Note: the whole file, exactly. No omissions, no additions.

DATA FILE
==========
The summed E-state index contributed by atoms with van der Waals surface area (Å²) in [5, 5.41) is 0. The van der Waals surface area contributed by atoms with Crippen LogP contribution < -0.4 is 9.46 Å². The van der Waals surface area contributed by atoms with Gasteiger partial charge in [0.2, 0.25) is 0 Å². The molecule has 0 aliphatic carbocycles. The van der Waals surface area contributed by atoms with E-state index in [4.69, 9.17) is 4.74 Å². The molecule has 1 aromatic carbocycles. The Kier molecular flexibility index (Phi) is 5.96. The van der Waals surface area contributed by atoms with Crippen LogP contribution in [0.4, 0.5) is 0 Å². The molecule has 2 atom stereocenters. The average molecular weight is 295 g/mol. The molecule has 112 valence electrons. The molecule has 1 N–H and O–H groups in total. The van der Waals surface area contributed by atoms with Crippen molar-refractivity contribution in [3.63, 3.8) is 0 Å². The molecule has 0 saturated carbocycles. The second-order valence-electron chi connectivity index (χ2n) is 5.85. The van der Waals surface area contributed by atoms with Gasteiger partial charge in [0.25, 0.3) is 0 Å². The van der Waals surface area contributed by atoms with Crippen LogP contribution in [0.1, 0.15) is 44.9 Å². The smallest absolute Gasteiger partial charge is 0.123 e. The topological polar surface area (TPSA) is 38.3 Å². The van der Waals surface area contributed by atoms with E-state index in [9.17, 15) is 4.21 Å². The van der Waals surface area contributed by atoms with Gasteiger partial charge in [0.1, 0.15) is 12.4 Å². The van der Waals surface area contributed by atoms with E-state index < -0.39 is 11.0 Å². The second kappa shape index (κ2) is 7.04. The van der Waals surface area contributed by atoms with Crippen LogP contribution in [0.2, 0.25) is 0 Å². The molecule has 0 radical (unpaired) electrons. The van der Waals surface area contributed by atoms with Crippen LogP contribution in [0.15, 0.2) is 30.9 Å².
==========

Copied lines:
The summed E-state index contributed by atoms with van der Waals surface area (Å²) in [5, 5.41) is 0. The van der Waals surface area contributed by atoms with Crippen LogP contribution < -0.4 is 9.46 Å². The van der Waals surface area contributed by atoms with Gasteiger partial charge in [0.2, 0.25) is 0 Å². The molecule has 0 aliphatic carbocycles. The van der Waals surface area contributed by atoms with E-state index in [4.69, 9.17) is 4.74 Å². The molecule has 1 aromatic carbocycles. The Kier molecular flexibility index (Phi) is 5.96. The van der Waals surface area contributed by atoms with Crippen LogP contribution in [0.4, 0.5) is 0 Å². The molecule has 2 atom stereocenters. The average molecular weight is 295 g/mol. The molecule has 112 valence electrons. The molecule has 1 N–H and O–H groups in total. The van der Waals surface area contributed by atoms with Crippen molar-refractivity contribution in [3.63, 3.8) is 0 Å². The molecule has 0 saturated carbocycles. The second-order valence-electron chi connectivity index (χ2n) is 5.85. The van der Waals surface area contributed by atoms with Gasteiger partial charge in [0.25, 0.3) is 0 Å². The van der Waals surface area contributed by atoms with Crippen LogP contribution in [0.1, 0.15) is 44.9 Å². The smallest absolute Gasteiger partial charge is 0.123 e. The topological polar surface area (TPSA) is 38.3 Å². The van der Waals surface area contributed by atoms with E-state index in [9.17, 15) is 4.21 Å². The van der Waals surface area contributed by atoms with Gasteiger partial charge in [0.1, 0.15) is 12.4 Å². The van der Waals surface area contributed by atoms with E-state index < -0.39 is 11.0 Å². The second kappa shape index (κ2) is 7.04. The van der Waals surface area contributed by atoms with Crippen LogP contribution in [0.2, 0.25) is 0 Å². The molecule has 0 radical (unpaired) electrons. The van der Waals surface area contributed by atoms with Crippen LogP contribution in [0.15, 0.2) is 30.9 Å².